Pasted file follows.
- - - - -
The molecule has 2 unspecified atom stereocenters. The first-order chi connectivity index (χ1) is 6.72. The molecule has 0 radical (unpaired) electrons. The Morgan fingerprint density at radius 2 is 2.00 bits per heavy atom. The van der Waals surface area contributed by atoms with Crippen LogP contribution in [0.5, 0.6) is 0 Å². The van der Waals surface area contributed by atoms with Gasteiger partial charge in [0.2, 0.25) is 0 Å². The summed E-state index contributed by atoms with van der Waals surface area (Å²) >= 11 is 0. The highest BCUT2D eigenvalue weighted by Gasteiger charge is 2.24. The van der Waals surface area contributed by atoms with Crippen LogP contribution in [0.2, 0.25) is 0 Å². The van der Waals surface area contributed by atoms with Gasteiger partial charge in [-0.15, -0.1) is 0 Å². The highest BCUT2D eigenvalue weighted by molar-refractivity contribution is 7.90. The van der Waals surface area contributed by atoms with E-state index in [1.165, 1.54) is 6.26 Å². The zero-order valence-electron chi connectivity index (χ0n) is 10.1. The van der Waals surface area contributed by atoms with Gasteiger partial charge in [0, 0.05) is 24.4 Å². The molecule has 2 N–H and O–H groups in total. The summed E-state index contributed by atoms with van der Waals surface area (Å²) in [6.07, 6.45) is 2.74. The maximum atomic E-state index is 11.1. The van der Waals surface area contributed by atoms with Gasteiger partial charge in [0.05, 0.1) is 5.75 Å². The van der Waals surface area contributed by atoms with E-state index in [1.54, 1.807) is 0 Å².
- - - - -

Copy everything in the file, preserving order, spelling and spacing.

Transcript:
The molecule has 2 unspecified atom stereocenters. The first-order chi connectivity index (χ1) is 6.72. The molecule has 0 radical (unpaired) electrons. The Morgan fingerprint density at radius 2 is 2.00 bits per heavy atom. The van der Waals surface area contributed by atoms with Crippen LogP contribution in [0.5, 0.6) is 0 Å². The van der Waals surface area contributed by atoms with Gasteiger partial charge in [0.2, 0.25) is 0 Å². The summed E-state index contributed by atoms with van der Waals surface area (Å²) >= 11 is 0. The highest BCUT2D eigenvalue weighted by Gasteiger charge is 2.24. The van der Waals surface area contributed by atoms with Crippen LogP contribution in [0.2, 0.25) is 0 Å². The van der Waals surface area contributed by atoms with Gasteiger partial charge in [-0.15, -0.1) is 0 Å². The highest BCUT2D eigenvalue weighted by molar-refractivity contribution is 7.90. The van der Waals surface area contributed by atoms with E-state index in [1.165, 1.54) is 6.26 Å². The zero-order valence-electron chi connectivity index (χ0n) is 10.1. The van der Waals surface area contributed by atoms with Gasteiger partial charge in [0, 0.05) is 24.4 Å². The molecule has 2 N–H and O–H groups in total. The summed E-state index contributed by atoms with van der Waals surface area (Å²) in [6.07, 6.45) is 2.74. The maximum atomic E-state index is 11.1. The van der Waals surface area contributed by atoms with Gasteiger partial charge in [0.05, 0.1) is 5.75 Å². The van der Waals surface area contributed by atoms with E-state index in [1.54, 1.807) is 0 Å².